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AB-2674 Employment records: right to inspect.(2011-2012)

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AB2674:v92#DOCUMENT

Assembly Bill No. 2674
CHAPTER 842

An act to amend Sections 226 and 1198.5 of the Labor Code, relating to employment.

[ Approved by Governor  September 30, 2012. Filed with Secretary of State  September 30, 2012. ]

LEGISLATIVE COUNSEL'S DIGEST


AB 2674, Swanson. Employment records: right to inspect.
(1) Existing law requires that every employer, semimonthly or at the time of each payment of wages, furnish to each of his or her employees, either as a detachable part of the check, draft, or voucher paying the employee’s wages, or separately when wages are paid by personal check or cash, an accurate itemized statement in writing showing specified items. Existing law requires an employer to keep a copy of the statement and the record of deductions on file for at least 3 years at the place of employment or at a central location within the State of California.
This bill would provide that the term “copy,” for purposes of these provisions, includes a duplicate of the itemized statement provided to an employee or a computer-generated record that accurately shows all of the information that existing law requires to be included in the itemized statement.
(2) Under existing law, an employee has the right to inspect the personnel records that his or her employer maintains relating to the employee’s performance or to any grievance concerning the employee.
This bill would require an employer to maintain personnel records for a specified period of time and to provide a current or former employee, or his or her representative, an opportunity to inspect and receive a copy of those records within a specified period of time, except during the pendency of a lawsuit filed by the employee or former employer relating to a personnel matter. The bill would provide that an employer is not required to comply with more than 50 requests for a copy of the above-described records filed by a representative or representatives of employees in one calendar month. The bill would provide that the above provisions shall not apply with respect to an employee covered by a valid collective bargaining agreement if the agreement provides, among other things, for a procedure for inspection and copying of personnel records. In the event an employer violates these provisions, the bill would permit a current or former employee or the Labor Commissioner to recover a penalty of $750 from the employer, and would further permit a current or former employee to obtain injunctive relief and attorney’s fees.
Under existing law, an employer who fails to permit an employee to inspect the employee’s personnel records is guilty of a misdemeanor punishable by a fine or imprisonment, as specified.
This bill would, instead, provide that a violation of the above provisions requiring that personnel records be made available for inspection constitutes an infraction. Although this bill would change a violation of the above provisions requiring that personnel records be made available for inspection from a misdemeanor to an infraction, by expanding the scope of what would constitute an infraction, this bill would impose a state-mandated local program.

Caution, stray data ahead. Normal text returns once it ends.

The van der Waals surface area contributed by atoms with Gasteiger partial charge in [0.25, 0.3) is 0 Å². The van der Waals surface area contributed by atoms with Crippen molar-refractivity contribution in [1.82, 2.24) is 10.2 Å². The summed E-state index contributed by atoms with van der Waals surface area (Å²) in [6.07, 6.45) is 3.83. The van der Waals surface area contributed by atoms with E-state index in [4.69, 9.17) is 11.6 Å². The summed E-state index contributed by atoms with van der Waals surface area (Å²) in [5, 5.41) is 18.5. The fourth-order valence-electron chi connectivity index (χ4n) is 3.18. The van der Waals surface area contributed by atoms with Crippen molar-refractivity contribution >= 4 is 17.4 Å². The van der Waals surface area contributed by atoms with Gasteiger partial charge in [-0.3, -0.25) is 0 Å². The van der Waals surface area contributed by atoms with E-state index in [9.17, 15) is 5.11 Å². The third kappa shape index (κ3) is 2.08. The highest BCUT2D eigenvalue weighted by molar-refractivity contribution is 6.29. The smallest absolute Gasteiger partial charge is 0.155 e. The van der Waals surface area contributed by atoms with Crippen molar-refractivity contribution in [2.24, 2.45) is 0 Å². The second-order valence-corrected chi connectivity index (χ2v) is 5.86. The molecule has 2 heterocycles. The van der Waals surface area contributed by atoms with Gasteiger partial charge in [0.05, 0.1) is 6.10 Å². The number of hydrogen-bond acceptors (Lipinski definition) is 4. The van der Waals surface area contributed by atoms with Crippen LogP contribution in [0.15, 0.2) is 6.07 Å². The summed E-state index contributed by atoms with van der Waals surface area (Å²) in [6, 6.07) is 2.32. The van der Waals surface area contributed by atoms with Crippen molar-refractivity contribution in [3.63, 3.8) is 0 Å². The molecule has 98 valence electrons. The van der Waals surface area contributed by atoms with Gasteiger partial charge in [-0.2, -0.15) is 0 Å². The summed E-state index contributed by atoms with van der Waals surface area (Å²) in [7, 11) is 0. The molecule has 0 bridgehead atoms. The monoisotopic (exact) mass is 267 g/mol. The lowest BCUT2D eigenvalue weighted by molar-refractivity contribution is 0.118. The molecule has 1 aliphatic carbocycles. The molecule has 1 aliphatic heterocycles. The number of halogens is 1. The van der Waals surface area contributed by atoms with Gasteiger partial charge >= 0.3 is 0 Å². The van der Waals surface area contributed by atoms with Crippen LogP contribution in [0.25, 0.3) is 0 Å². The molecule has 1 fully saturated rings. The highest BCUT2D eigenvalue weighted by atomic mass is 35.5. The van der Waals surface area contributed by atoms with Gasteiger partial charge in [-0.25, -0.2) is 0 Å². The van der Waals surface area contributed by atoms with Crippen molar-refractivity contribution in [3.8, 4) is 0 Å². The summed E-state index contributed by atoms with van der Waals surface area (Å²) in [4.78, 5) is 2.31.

(3) The California Constitution requires the state to reimburse local agencies and school districts for certain costs mandated by the state. Statutory provisions establish procedures for making that reimbursement.
This bill would provide that no reimbursement is required by this act for a specified reason.
(4) This bill would incorporate changes to Section 226 of the Labor Code proposed by AB 1744 and SB 1255, to be operative only if this bill and either or both of those bills are chaptered and became effective on or before January 1, 2013, and this bill is chaptered last.
Vote: MAJORITY   Appropriation: NO   Fiscal Committee: YES   Local Program: YES  

The people of the State of California do enact as follows:


SECTION 1.

 Section 226 of the Labor Code is amended to read:

226.
 (a) Every employer shall, semimonthly or at the time of each payment of wages, furnish each of his or her employees, either as a detachable part of the check, draft, or voucher paying the employee’s wages, or separately when wages are paid by personal check or cash, an accurate itemized statement in writing showing (1) gross wages earned, (2) total hours worked by the employee, except for any employee whose compensation is solely based on a salary and who is exempt from payment of overtime under subdivision (a) of Section 515 or any applicable order of the Industrial Welfare Commission, (3) the number of piece-rate units earned and any applicable piece rate if the employee is paid on a piece-rate basis, (4) all deductions, provided that all deductions made on written orders of the employee may be aggregated and shown as one item, (5) net wages earned, (6) the inclusive dates of the period for which the employee is paid, (7) the name of the employee and the last four digits of his or her social security number or an employee identification number other than a social security number, (8) the name and address of the legal entity that is the employer and, if the employer is a farm labor contractor, as defined in subdivision (b) of Section 1682, the name and address of the legal entity that secured the services of the employer, and (9) all applicable hourly rates in effect during the pay period and the corresponding number of hours worked at each hourly rate by the employee. The deductions made from payment of wages shall be recorded in ink or other indelible form, properly dated, showing the month, day, and year, and a copy of the statement and the record of the deductions shall be kept on file by the employer for at least three years at the place of employment or at a central location within the State of California. For purposes of this subdivision, “copy” includes a duplicate of the itemized statement provided to an employee or a computer-generated record that accurately shows all of the information required by this subdivision.